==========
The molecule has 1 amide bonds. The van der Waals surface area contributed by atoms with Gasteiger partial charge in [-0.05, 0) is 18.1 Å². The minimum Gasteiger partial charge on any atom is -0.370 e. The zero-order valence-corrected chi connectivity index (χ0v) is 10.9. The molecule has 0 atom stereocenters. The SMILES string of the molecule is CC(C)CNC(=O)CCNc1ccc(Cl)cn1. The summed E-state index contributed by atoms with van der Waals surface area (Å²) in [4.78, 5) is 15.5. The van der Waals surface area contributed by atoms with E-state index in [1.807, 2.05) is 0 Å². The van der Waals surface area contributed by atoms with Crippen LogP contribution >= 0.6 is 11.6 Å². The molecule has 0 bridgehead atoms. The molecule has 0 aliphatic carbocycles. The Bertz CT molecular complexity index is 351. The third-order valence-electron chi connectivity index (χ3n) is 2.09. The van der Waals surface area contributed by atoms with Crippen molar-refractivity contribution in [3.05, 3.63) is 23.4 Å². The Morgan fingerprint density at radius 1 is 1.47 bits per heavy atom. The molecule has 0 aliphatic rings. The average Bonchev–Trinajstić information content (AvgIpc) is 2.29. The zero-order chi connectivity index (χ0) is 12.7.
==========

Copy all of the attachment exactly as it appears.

The molecule has 1 amide bonds. The van der Waals surface area contributed by atoms with Gasteiger partial charge in [-0.05, 0) is 18.1 Å². The minimum Gasteiger partial charge on any atom is -0.370 e. The zero-order valence-corrected chi connectivity index (χ0v) is 10.9. The molecule has 0 atom stereocenters. The SMILES string of the molecule is CC(C)CNC(=O)CCNc1ccc(Cl)cn1. The summed E-state index contributed by atoms with van der Waals surface area (Å²) in [4.78, 5) is 15.5. The van der Waals surface area contributed by atoms with E-state index in [1.807, 2.05) is 0 Å². The van der Waals surface area contributed by atoms with Crippen LogP contribution >= 0.6 is 11.6 Å². The molecule has 0 bridgehead atoms. The molecule has 0 aliphatic carbocycles. The Bertz CT molecular complexity index is 351. The third-order valence-electron chi connectivity index (χ3n) is 2.09. The van der Waals surface area contributed by atoms with Crippen molar-refractivity contribution in [3.05, 3.63) is 23.4 Å². The Morgan fingerprint density at radius 1 is 1.47 bits per heavy atom. The molecule has 0 aliphatic rings. The average Bonchev–Trinajstić information content (AvgIpc) is 2.29. The zero-order chi connectivity index (χ0) is 12.7.